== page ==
Welcome to this week’s issue of the KHQ Super Alert. APRA has clarified the interaction of JobKeeper payments and the work test for personal contributions, and provided a reminder to trustees about SPS 515 compliance. ASIC has announced that Victorian-based financial advisers will obtain some small relief from non-compliance with certain obligations.
APRA – work test and JobKeeper FAQ
On 1 October 2020, APRA added an additional question and response on its ‘Frequently Asked Questions – Superannuation trustees’ response to COVID-19’ webpage. A summary of the additional query is set out below:
- Question: ‘Where an individual is aged 67 to 74 and is stood down from their employment due to the impacts of the COVID-19 pandemic but is in receipt of the JobKeeper payment, can an RSE licensee accept a personal contribution from that individual under the ‘work test’ rules?’
- Response: ‘APRA’s view is that where an employer is receiving the JobKeeper wage subsidy for an individual, RSE licensees should consider the individual to be ‘gainfully employed’ for the purpose of the ‘work test,’ even if that individual has been fully stood down and is not actually performing work…RSE licensees need not distinguish between individual members on JobKeeper who are working reduced hours or those who have been stood down, and can assume that all members in receipt of the JobKeeper subsidy satisfy the ‘work test’ for the purpose of voluntary superannuation contributions’.
Click here for details.
APRA – Deputy Chair speech publication
On 30 September 2020, APRA published a speech delivered by its Deputy Chair, Helen Rowell, to a trustees’ forum. Titled ‘Being change ready: imagine the unimaginable’, Ms Rowell made the following comments:
- ‘Undertaking robust business planning and stress testing, designed to ensure you are prepared for significant changes and shocks – including those that might be considered unlikely or even ‘unimaginable’ – is one way to be on a stronger footing to protect members’ best interests no matter what you may encounter. Prudential standard SPS 515 Strategic Planning and Member Outcomes, was designed with exactly that in mind.’
- ‘Ensuring the effective implementation of SPS 515 has only become more critical since the outbreak of COVID-19. The financial and operational challenges created by the pandemic pose additional questions that trustees need to reflect on in fulfilling their SPS 515 requirements, and their legal duty to protect members’ interests.’
- ‘…despite the intense scrutiny the industry is under at present…not every trustee appears to have embraced these requirements with equal gusto. In particular, we are concerned that some trustees are approaching implementation of SPS 515 as a ‘tick-a-box’ compliance exercise, and may not be planning appropriately for the future.’
Click here for details.
ASIC – No action position in relation to Victorian financial advisors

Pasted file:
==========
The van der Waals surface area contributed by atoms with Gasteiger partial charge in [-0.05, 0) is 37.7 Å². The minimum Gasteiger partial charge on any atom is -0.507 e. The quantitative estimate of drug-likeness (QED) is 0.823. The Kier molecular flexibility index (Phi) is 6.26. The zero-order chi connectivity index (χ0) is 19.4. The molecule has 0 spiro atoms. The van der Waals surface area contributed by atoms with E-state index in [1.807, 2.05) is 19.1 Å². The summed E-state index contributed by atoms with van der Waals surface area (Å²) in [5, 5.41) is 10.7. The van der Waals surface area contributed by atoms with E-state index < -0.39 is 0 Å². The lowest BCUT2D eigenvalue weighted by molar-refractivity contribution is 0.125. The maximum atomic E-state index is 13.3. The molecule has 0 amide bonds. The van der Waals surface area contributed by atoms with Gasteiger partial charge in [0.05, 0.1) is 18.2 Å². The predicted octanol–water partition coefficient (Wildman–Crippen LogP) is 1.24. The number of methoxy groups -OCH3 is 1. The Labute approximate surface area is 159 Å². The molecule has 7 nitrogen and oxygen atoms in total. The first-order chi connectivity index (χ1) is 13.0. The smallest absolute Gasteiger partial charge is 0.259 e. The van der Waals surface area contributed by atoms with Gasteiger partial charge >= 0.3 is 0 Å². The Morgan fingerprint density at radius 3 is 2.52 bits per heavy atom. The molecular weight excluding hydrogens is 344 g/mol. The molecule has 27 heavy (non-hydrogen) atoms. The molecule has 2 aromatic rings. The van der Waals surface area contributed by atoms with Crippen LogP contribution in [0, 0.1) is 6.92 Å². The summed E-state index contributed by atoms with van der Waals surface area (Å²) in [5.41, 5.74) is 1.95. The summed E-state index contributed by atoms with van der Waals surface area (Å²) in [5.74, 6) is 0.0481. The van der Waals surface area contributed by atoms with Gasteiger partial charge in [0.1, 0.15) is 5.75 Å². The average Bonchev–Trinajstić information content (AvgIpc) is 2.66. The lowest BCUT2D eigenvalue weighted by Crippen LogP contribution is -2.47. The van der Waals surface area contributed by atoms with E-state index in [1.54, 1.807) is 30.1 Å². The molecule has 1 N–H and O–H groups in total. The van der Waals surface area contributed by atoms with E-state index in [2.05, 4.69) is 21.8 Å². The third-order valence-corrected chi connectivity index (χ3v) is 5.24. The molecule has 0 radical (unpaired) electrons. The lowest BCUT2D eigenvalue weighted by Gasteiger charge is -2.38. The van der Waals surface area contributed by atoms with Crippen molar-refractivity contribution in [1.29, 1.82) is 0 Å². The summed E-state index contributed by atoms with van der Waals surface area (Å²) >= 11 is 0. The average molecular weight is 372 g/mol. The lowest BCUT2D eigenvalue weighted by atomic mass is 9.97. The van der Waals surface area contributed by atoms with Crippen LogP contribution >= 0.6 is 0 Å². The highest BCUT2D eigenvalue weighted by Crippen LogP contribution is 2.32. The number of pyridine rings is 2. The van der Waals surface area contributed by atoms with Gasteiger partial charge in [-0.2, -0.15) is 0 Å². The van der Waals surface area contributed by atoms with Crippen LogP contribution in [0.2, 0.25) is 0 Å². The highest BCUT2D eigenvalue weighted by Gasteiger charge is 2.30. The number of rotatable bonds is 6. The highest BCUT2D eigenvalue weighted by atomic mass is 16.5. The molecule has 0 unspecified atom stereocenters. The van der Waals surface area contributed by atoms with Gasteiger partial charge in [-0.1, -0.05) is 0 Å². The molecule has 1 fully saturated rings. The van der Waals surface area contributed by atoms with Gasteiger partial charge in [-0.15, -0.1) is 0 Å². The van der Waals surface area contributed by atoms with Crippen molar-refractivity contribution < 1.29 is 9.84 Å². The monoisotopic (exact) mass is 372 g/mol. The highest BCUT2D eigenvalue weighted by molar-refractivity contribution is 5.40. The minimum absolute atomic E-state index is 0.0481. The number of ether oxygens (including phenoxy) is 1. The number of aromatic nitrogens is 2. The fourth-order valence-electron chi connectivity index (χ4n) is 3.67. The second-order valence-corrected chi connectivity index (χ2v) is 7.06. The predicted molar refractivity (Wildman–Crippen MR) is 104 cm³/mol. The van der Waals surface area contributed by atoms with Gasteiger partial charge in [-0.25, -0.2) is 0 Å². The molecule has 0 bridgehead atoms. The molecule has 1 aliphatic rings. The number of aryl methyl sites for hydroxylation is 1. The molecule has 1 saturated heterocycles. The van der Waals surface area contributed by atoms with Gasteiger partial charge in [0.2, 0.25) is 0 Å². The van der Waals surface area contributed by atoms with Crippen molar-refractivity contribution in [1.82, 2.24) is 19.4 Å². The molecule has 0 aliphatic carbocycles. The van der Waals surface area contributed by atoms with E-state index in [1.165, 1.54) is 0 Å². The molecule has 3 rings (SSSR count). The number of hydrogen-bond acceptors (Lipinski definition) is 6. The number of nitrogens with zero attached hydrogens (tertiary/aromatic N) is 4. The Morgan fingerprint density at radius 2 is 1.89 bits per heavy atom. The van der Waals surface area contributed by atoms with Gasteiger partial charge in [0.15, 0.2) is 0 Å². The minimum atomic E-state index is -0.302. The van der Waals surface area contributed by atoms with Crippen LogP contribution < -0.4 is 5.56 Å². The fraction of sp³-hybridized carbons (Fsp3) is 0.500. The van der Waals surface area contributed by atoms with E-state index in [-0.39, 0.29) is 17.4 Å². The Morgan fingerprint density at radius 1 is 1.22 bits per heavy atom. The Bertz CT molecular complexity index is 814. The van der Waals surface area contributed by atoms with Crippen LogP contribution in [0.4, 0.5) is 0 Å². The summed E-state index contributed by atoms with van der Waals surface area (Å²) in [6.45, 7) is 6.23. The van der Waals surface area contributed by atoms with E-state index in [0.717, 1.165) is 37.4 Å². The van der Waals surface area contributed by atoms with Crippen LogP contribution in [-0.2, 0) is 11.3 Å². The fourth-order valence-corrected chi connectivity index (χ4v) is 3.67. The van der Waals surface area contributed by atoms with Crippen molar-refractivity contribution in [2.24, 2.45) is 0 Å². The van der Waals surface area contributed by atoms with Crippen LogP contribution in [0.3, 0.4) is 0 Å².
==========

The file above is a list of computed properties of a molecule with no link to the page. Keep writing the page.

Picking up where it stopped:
On 24 September 2020, ASIC announced that it will take a no-action position against financial advice businesses in Victoria that ‘may find it difficult to comply with the fee disclosure statement (FDS) and renewal notice obligations’. ASIC announced that in these circumstances, it ‘does not intend to take regulatory action against an Australian financial services (AFS) licensee or their representative for a breach of sections 962G, 962K and 962S of the Corporations Act’. This will only apply to licensees or representatives where their entire business or a substantial part of it is in Victoria.
Click here for details.
Federal Court – Death benefit distribution
On 23 September 2020, the Federal Court of Australia handed down its decision in EEU20 v Meat Industry Employees’ Superannuation Fund Pty Ltd  FCA 1359 which was an appeal from the SCT in relation to a death benefit distribution.
The deceased member had died during a fight with his spouse’s ex-husband. He had married his spouse two weeks before that event. The trustee resolved to pay his death benefit in accordance with his preferred beneficiary nomination, which split his death benefit to his spouse (70%) and the remainder 10% each to his three teenage daughters from a previous marriage. The daughters appealed the decision to the SCT claiming that the spouse should not receive any of the death benefit because she had been involved in the fight and had now been committed to stand trial for the murder of her ex-husband who also died in the fight. The SCT preferred the evidence of the spouse about her financial dependency and accordingly the SCT’s determination was aligned with the trustee’s decision and only slightly varied the percentages to be paid to each beneficiary.
Ultimately, however, the Federal Court set aside the SCT’s determination on the basis that the SCT had denied the daughters procedural fairness. The matter was remitted back to the SCT to redetermine taking into account the Court’s reasons.
Click here to download the full judgement.